Nutrition & Mental Health

By Alice Benskin

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Research has shown the important connection between diet and mental health. Large scale studies have established clear links between diets high in ultra-processed foods and poorer mental health outcomes, whereas diets centred around wholefoods have been indicated to confer some protection, most probably due to their nutrient-dense composition and reducing inflammation, a key mechanism involved in mental illnesses.

This #mentalhealthawarenessmonth, here are some nutritional strategies to support mental wellbeing:

Support blood sugar levels: blood sugar instability is a key feature that has been observed in many mental illnesses. Ensuring that high sugar and ultra-processed foods are avoided, and that meals are centred around the concept of “protein, fat, fibre”. For example, homemade granola with oats, nuts, and seeds or poached egg with avocado and a colourful salad.

Increase fibre: UK recommendations are presently for 30g of fibre to be consumed daily. However, national averages are around 18-20g, so increasing fibre is a recommendation which is relevant to most individuals. Fibre provides the major nutrient source for gut microbiota. The interaction between the gut and the brain, called the “gut-brain-axis”, has been demonstrated to be imperative for mental wellbeing, and a key consideration for most mental illnesses. Consuming a wide array of colourful vegetables, fruit, as well as wholegrains, nuts, seeds and legumes is a great way of increasing fibre and supporting the gut-brain axis.

Have more fermented foods: Fermented foods have played a role in human diets for around 10,000 years. Fermented foods include sourdough bread, kimchi, sauerkraut, kefir and kombucha. Once ingested, nutrients and microorganisms from fermented foods may colonise the gut and influence composition of the gut microbiome, encouraging presence of beneficial strains of bacteria.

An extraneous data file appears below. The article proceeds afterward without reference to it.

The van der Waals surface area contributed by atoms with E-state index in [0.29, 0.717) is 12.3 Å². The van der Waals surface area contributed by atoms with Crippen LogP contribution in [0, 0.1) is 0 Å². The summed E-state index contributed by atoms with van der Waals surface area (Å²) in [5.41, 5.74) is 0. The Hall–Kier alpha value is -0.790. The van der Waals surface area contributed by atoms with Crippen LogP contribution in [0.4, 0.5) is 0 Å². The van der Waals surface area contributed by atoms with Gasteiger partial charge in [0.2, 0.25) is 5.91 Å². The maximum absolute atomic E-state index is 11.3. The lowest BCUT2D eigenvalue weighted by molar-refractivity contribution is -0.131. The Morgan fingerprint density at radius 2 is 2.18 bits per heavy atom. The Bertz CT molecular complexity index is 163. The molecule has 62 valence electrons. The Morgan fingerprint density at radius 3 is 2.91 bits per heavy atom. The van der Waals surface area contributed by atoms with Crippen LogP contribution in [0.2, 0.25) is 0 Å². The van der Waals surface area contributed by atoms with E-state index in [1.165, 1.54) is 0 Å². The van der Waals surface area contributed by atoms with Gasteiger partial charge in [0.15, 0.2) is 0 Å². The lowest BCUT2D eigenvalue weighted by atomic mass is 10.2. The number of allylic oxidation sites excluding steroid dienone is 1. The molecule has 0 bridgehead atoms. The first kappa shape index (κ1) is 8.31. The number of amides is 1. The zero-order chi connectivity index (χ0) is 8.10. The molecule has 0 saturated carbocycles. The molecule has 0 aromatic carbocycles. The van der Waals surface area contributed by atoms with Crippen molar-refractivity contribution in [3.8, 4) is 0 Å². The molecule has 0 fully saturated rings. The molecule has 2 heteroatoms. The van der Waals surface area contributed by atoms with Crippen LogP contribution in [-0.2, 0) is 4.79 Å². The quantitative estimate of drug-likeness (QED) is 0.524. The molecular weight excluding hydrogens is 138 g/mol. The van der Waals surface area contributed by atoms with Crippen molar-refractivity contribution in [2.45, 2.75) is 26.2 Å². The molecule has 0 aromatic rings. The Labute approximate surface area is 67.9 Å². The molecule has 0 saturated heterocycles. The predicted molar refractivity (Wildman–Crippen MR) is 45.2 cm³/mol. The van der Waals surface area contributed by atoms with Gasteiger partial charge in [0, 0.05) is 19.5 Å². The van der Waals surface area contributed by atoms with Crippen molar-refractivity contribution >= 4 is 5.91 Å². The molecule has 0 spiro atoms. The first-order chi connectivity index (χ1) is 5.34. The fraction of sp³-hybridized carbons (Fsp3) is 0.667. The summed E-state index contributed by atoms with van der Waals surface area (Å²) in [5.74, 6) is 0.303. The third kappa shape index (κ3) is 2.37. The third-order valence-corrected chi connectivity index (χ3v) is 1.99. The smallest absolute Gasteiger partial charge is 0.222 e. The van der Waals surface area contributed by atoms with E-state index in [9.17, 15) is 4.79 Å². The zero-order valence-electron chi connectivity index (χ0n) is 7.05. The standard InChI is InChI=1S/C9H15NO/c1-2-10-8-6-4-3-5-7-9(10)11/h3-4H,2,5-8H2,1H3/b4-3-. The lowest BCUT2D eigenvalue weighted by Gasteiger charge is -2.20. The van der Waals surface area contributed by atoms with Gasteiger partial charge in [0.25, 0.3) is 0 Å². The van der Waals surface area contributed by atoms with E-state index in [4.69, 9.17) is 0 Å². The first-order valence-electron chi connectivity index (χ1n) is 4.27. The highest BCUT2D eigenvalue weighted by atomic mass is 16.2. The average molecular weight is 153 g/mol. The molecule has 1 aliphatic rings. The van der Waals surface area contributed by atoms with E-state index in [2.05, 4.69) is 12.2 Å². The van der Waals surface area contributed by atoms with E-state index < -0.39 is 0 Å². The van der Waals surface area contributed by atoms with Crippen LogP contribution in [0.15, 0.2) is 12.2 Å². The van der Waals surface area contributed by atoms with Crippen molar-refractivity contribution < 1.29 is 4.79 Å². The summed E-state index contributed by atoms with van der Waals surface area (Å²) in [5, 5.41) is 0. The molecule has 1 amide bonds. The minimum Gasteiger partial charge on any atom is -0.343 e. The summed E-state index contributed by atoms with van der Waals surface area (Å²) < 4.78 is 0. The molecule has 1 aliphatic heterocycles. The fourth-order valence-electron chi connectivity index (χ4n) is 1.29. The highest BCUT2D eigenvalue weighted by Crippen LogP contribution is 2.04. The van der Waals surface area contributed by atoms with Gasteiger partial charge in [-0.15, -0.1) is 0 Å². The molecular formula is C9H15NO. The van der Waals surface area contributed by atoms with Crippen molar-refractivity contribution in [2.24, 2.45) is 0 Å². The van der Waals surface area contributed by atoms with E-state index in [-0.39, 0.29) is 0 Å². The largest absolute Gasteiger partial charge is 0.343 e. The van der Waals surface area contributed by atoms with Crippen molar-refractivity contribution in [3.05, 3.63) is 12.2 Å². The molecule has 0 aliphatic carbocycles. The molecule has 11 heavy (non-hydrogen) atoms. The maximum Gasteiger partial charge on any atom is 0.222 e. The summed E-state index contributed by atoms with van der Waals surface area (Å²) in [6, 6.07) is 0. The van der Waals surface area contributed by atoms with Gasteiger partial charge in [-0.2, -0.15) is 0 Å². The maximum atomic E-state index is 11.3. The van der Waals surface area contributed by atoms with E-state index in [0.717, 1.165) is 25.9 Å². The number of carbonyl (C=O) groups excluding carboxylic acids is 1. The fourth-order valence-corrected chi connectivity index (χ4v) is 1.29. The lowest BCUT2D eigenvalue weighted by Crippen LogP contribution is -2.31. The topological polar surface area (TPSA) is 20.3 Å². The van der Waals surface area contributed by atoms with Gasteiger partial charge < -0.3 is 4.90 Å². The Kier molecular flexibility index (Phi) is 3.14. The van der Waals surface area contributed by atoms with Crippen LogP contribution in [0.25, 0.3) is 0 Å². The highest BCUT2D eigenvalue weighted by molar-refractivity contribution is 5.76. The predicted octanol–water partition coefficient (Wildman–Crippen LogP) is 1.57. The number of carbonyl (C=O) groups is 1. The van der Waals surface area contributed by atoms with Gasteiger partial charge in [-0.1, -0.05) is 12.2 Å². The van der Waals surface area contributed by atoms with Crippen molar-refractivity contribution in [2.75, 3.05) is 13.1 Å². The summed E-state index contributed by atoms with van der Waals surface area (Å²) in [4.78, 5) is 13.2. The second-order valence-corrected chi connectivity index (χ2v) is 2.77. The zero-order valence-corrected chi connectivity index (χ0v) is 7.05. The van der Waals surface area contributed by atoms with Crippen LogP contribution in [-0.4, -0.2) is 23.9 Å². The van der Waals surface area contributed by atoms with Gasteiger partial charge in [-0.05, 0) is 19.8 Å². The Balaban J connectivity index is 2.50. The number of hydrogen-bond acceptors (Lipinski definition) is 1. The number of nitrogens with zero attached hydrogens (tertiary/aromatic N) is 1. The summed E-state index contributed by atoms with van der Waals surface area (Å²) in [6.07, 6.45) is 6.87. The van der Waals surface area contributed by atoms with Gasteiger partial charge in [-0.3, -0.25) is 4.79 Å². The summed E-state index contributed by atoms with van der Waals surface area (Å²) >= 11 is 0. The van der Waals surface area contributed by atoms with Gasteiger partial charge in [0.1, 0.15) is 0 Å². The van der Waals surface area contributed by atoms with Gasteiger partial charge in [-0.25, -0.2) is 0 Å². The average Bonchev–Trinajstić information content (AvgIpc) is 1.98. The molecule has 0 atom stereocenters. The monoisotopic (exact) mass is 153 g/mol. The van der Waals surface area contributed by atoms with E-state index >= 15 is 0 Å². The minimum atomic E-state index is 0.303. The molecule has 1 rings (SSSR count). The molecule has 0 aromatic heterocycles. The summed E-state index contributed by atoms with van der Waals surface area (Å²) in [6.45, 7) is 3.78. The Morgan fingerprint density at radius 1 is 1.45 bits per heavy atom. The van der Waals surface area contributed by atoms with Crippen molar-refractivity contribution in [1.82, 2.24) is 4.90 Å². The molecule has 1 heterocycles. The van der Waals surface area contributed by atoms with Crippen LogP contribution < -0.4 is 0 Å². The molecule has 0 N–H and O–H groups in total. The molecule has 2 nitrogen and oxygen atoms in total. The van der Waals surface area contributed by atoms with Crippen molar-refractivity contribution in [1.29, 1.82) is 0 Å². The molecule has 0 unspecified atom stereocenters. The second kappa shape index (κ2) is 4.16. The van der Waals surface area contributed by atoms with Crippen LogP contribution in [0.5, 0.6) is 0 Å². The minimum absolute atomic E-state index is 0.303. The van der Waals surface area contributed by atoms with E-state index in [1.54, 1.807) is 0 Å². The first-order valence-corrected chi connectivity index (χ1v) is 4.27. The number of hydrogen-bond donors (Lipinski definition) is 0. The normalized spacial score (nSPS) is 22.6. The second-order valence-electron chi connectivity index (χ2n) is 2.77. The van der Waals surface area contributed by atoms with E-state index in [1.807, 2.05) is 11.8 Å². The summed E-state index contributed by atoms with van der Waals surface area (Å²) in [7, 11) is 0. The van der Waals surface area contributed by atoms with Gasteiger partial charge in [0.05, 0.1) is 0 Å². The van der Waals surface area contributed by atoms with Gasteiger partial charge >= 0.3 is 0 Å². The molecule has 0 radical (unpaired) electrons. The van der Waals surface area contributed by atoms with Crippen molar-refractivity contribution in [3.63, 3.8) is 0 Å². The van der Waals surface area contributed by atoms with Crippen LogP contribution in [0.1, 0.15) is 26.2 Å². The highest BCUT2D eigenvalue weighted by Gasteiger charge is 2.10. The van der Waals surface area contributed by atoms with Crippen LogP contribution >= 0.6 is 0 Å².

More omega 3: High dietary intake and serum levels of omega 3 fatty acids have been associated with greater diversity of gut bacteria within the microbiome, and reduced inflammation. To support the gut-brain axis, oily fish, such as salmon or mackerel, and vegan sources, such as flaxseeds, walnuts and chia seeds should be increased.

Reduce / Remove alcohol: Alcohol and its metabolites promote intestinal inflammation through multiple pathways, which over time causes damage to the gastrointestinal tract. There is also a well-established link between alcohol-induced oxidative stress, intestinal hyperpermeability. Alcohol also increases levels of the metabolite homocysteine, which increases neuroinflammation and has been associated with increased risk of many mental illnesses.

Manage stress levels: Chronic stress depletes specific nutrients that are essential for mental health and wellbeing, including B vitamins, magnesium and Vitamin C. Managing stress levels through appropriate lifestyle strategies, such as exercise, meditation and mindfulness, as well as maintaining dietary quality during times of stress, where there may be greater vulnerability to cravings for ultra-processed foods and alcohol.

Psychological therapies: Many individuals will benefit from talking therapies, which are offered free on the NHS, although there are often long waiting lists. Individuals can in many areas of the UK self-refer for these, or be referred by their GP. A list of conditions supported by this service, known as IAPT or Talking Space, depending on your location, can be found here. Individuals with more severe mental illnesses will require different support, but can be assessed by this service and referred on.

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